Feds Tell Supreme Court They Should Be Able To Stick A GPS Device On Your Car Without A Warrant
from the 4th-amendment,-what's-that? dept
In the federal government’s apparent ongoing quest to stamp out any remnants of the 4th Amendment, the administration has now officially petitioned the Supreme Court to let it stick GPS devices on cars with no warrant. This seems like the sort of case that the Supreme Court will actually be interested in hearing. That’s because a variety of federal courts have ruled that it’s legal to put a tracking device on your car without a warrant… However, last summer, the DC Circuit appeals court said that such GPS tracking, if done for a long time, crosses the line and becomes illegal. The standard the court used was pretty vague, but now there’s something of a circuit split, and that’s what generally interests the Supreme Court.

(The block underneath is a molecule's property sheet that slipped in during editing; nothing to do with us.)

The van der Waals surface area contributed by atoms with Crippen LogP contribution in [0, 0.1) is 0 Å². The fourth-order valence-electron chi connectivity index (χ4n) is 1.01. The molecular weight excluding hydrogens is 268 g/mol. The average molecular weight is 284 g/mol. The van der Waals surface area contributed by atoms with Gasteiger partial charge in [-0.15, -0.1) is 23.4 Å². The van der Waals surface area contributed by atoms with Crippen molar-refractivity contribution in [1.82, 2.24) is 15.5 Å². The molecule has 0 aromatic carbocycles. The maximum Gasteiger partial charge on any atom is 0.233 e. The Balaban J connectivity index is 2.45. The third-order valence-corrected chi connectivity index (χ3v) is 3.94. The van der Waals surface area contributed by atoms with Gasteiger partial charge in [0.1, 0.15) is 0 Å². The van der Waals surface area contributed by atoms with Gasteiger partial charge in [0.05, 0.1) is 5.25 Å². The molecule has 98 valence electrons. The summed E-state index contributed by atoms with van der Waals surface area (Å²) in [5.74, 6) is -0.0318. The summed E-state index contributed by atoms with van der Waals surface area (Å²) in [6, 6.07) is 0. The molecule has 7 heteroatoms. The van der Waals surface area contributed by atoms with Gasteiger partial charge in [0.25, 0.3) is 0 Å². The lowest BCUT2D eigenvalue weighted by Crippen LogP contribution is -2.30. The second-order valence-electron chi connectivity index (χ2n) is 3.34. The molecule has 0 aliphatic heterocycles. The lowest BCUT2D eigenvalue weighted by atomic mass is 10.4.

Either way, the government’s position is clear: it shouldn’t need a warrant to track you. The feds seem to be playing a bit of a questionable game with your privacy here. They claim that you have no reasonable expectation of privacy in your daily movements. To some extent that’s true. If you’re out in public, and people can see you, then it’s not private. But the real question here is somewhat more complex: if you don’t see anyone following you, do you have an expectation of privacy in your long-term aggregate movements? I would think there’s a much stronger argument there. I would think that just being spotted in public, or even followed in public, is reasonable as there’s no real expectation of privacy. But the calculus may, in fact, change when we’re talking about the aggregate information of pretty much all of your daily movements over a long term… especially when the person might never realize that anyone is watching them. In such situations, it seems like there is an expectation of privacy about that aggregate info.
Other than the DC court, however, most courts haven’t recognized that difference between snippets of daily movements and the aggregation of daily movements. If I had to guess, I’d say that the Supreme Court won’t recognize the difference either, and yet another prong of the 4th Amendment will disappear forever.